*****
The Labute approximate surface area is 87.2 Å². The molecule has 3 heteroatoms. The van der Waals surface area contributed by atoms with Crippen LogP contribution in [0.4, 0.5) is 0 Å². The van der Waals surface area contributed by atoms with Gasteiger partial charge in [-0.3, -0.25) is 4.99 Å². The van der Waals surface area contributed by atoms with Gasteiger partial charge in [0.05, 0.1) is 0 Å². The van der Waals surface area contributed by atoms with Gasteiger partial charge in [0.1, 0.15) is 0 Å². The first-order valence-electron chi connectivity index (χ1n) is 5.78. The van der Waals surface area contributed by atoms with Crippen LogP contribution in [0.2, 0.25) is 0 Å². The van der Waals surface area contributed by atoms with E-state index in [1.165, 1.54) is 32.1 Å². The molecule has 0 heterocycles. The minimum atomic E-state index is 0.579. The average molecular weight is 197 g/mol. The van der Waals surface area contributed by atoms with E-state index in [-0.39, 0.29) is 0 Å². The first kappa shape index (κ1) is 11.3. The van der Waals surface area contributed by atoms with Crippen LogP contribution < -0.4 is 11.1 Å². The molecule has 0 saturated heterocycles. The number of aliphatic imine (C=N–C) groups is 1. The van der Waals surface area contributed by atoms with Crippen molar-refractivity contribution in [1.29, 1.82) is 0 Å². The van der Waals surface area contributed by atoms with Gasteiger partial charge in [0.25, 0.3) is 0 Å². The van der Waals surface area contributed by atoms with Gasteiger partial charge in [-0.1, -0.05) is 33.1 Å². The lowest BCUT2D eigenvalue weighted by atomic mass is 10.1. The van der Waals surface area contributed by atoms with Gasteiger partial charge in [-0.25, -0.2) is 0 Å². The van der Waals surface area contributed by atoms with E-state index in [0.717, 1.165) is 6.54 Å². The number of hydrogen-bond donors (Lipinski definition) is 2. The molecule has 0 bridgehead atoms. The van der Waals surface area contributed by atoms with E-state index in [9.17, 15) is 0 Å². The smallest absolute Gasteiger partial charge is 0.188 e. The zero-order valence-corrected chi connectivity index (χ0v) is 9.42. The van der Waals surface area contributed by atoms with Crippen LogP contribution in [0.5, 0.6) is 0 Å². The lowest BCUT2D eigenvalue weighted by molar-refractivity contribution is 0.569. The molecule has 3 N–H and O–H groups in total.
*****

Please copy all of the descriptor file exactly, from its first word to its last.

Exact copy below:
The Labute approximate surface area is 87.2 Å². The molecule has 3 heteroatoms. The van der Waals surface area contributed by atoms with Crippen LogP contribution in [0.4, 0.5) is 0 Å². The van der Waals surface area contributed by atoms with Gasteiger partial charge in [-0.3, -0.25) is 4.99 Å². The van der Waals surface area contributed by atoms with Gasteiger partial charge in [0.05, 0.1) is 0 Å². The van der Waals surface area contributed by atoms with Gasteiger partial charge in [0.1, 0.15) is 0 Å². The first-order valence-electron chi connectivity index (χ1n) is 5.78. The van der Waals surface area contributed by atoms with Crippen LogP contribution in [0.2, 0.25) is 0 Å². The van der Waals surface area contributed by atoms with E-state index in [1.165, 1.54) is 32.1 Å². The molecule has 0 heterocycles. The minimum atomic E-state index is 0.579. The average molecular weight is 197 g/mol. The van der Waals surface area contributed by atoms with E-state index in [-0.39, 0.29) is 0 Å². The first kappa shape index (κ1) is 11.3. The van der Waals surface area contributed by atoms with Crippen LogP contribution < -0.4 is 11.1 Å². The molecule has 0 saturated heterocycles. The number of aliphatic imine (C=N–C) groups is 1. The van der Waals surface area contributed by atoms with Crippen molar-refractivity contribution in [1.29, 1.82) is 0 Å². The van der Waals surface area contributed by atoms with Gasteiger partial charge in [0.25, 0.3) is 0 Å². The van der Waals surface area contributed by atoms with Gasteiger partial charge in [-0.1, -0.05) is 33.1 Å². The lowest BCUT2D eigenvalue weighted by atomic mass is 10.1. The van der Waals surface area contributed by atoms with Gasteiger partial charge in [-0.25, -0.2) is 0 Å². The van der Waals surface area contributed by atoms with E-state index in [0.717, 1.165) is 6.54 Å². The number of hydrogen-bond donors (Lipinski definition) is 2. The molecule has 0 bridgehead atoms. The van der Waals surface area contributed by atoms with E-state index in [9.17, 15) is 0 Å². The smallest absolute Gasteiger partial charge is 0.188 e. The zero-order valence-corrected chi connectivity index (χ0v) is 9.42. The van der Waals surface area contributed by atoms with Crippen LogP contribution in [0.5, 0.6) is 0 Å². The lowest BCUT2D eigenvalue weighted by molar-refractivity contribution is 0.569. The molecule has 3 N–H and O–H groups in total.